Friday, April 20, 2012

The Stress of Being a Sparrow

One of the most commonly encountered birds in both town and country is the House Sparrow (Passer domesticus). They are particularly active at this time of year, its mating season (February to May), when individuals and small groups can be seen collecting nesting materials and feeding. Remarkably, P. domesticus has altered its ecology to live in close association with humans. This is thought to have occurred with the development of the first towns and cities, when animals such as horses filled the streets with their seed-rich droppings (1). Such adaptability has given it a vest range, covering most of Africa and Eurasia. Introduction to North America took place in the 1850s on the East Coast of the US: colonisation was so intense that it took only 50 years for P. domesticus to reach the Pacific coast (1). Due to its affinity for human habitation however, it tends to be only locally common in areas (2). The drab looking females contrast with the well marked males, who show contrasting grey, chestnut and black colours.
Male House Sparrow, Passer domesticus
As social birds, flocks of P. domesticus are subject to strict hierarchies, and it has been found that these hierarchies are maintained by the physiological state of the bird, namely their size (3). Birds of a large size tend towards dominant positions within the hierarchies, with smaller birds being subordinates. When these positions were altered experimentally, with smaller birds being installed as dominants and vice versa, it was found that both groups suffered increased stress (measured as corticosterone concentrations, energy expenditure and immune functions) as a result of their new positions (4). When the birds were then given a choice of social position they reverted to type, with smaller birds opting for subordinate positions and larger ones for dominance.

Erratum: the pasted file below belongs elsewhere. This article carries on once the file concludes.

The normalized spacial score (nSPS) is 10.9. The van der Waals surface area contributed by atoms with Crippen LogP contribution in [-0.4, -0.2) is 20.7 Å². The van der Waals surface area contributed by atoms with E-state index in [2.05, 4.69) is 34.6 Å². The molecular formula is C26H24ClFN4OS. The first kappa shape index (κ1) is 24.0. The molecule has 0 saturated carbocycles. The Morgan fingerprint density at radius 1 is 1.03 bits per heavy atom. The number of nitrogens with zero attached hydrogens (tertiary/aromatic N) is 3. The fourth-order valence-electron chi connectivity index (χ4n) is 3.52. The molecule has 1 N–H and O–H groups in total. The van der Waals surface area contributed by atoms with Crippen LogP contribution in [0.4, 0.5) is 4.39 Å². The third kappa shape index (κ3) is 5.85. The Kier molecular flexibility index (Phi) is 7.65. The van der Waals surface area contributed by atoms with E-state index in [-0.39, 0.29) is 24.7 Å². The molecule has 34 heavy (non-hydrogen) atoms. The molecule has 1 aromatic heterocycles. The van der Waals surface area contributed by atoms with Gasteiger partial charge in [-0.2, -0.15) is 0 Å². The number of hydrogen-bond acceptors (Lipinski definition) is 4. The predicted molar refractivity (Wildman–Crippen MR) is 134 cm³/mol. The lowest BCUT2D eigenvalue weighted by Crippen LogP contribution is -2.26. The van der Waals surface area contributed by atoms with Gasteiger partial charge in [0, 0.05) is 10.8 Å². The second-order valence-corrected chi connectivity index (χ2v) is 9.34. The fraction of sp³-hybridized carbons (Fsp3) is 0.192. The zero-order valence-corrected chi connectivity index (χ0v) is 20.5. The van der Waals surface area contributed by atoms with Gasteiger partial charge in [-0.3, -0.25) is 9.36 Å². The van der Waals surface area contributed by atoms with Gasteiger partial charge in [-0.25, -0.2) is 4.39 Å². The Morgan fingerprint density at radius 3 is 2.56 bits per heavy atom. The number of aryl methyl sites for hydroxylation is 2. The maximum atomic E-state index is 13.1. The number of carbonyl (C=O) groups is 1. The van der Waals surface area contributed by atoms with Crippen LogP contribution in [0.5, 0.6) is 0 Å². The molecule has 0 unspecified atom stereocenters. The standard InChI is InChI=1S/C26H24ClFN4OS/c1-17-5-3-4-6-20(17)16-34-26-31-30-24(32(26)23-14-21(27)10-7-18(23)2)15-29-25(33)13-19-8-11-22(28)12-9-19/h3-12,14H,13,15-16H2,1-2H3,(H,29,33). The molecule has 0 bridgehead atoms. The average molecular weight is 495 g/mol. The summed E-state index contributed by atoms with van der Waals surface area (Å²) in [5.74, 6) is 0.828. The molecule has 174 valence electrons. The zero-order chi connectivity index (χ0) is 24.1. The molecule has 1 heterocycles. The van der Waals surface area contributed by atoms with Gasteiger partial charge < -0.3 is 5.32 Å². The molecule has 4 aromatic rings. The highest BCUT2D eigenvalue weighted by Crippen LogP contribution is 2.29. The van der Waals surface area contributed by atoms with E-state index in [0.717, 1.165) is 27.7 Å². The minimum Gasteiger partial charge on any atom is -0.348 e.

1. Beletsky, 2006. Collins Birds of the World pp. 404-406
  2. Sterry, 2009. Collins Complete Guide to Irish Wildlife p. 90
  3. Goymann and Wingfield, 2004.  Animal Behaviour 67 pp. 591– 602.
  4. Lindstr̦m et al., 2005. Hormones and Behavior 48 pp. 311 Р320

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